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NXP opens wallet to build wearables with better battery life

NXP opens wallet to build wearables with better battery life

The company has acquired Bluetooth Low Energy technology

To help it improve the battery life of next-generation smartwatches and fitness bands, NXP Semiconductors has acquired part of U.S. chip maker Quintic.

Most existing wearables suffer from bad battery life, so any improvement in that regard would be a step in the right direction. NXP has bought assets and intellectual property related to Quintic's BLE (Bluetooth Low Energy) business. BLE is used by wearables and "Internet of things" type sensors to communicate.

With the acquisition, NXP can integrate Quintic's Low Energy technology with its own microcontrollers, for example, to cut costs and improve energy efficiency. That would make NXP's chipsets more attractive to manufacturers, who theoretically could use them to build cheaper smartwatches and other wearables with better battery life.

Financial details of the deal were not announced.

The growing battle over the opportunity to power upcoming wearables should help speed up product improvements. At the recent Electronica conference in Germany, a number of vendors demonstrated components that they were working on, and improved energy efficiency was the common theme.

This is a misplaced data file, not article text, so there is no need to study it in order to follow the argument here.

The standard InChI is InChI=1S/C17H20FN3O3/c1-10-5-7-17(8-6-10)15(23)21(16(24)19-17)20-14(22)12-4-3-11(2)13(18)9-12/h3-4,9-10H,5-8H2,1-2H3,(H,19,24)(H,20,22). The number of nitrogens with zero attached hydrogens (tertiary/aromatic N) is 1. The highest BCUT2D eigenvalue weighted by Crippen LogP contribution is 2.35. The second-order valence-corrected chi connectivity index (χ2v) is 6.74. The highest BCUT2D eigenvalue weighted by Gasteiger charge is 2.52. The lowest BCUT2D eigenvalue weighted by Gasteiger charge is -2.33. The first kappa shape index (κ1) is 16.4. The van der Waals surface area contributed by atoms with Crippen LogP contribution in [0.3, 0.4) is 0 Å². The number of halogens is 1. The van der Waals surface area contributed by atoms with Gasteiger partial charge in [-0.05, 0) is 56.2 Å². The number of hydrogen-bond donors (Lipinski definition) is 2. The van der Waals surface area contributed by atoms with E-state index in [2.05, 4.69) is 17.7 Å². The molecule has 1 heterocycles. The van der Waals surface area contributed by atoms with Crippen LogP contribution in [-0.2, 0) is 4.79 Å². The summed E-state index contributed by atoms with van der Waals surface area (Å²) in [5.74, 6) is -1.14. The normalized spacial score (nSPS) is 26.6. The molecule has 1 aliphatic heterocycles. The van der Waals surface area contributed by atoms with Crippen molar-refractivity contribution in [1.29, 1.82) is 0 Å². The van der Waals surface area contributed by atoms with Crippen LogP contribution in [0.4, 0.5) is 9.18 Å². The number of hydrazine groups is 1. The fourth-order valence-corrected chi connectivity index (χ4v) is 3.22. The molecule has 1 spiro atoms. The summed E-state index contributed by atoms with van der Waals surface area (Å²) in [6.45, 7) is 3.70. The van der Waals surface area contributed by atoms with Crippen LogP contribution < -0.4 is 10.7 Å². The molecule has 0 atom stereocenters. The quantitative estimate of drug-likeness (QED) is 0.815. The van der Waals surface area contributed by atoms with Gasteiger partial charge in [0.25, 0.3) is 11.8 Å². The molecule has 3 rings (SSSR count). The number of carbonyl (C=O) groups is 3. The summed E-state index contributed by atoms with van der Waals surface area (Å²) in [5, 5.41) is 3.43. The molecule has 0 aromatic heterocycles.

Battery life will have an effect on the popularity of wearables and the development of the so-called Internet of things -- appliances and objects that are connected to the Internet via sensors. That's because many of the devices run on batteries, and battery life will determine how affordable and practical it will be to deploy them, Matt Hatton, director at Machina Research, said in a recent interview.

The Quintic wearable team consists of approximately 65 engineers located in Beijing, Shenzhen and Shanghai in China and in Sunnyvale, California. The engineers along with executives are expected to join NXP when the transaction closes during the first three months of next year.

Intellectual property assets, including more than 60 U.S. and Chinese patents, also form part of the transaction, according to NXP.

Send news tips and comments to mikael_ricknas@idg.com


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Tags Mergers and acquisitionsbusiness issuesComponentsNXP SemiconductorsQuinticESM

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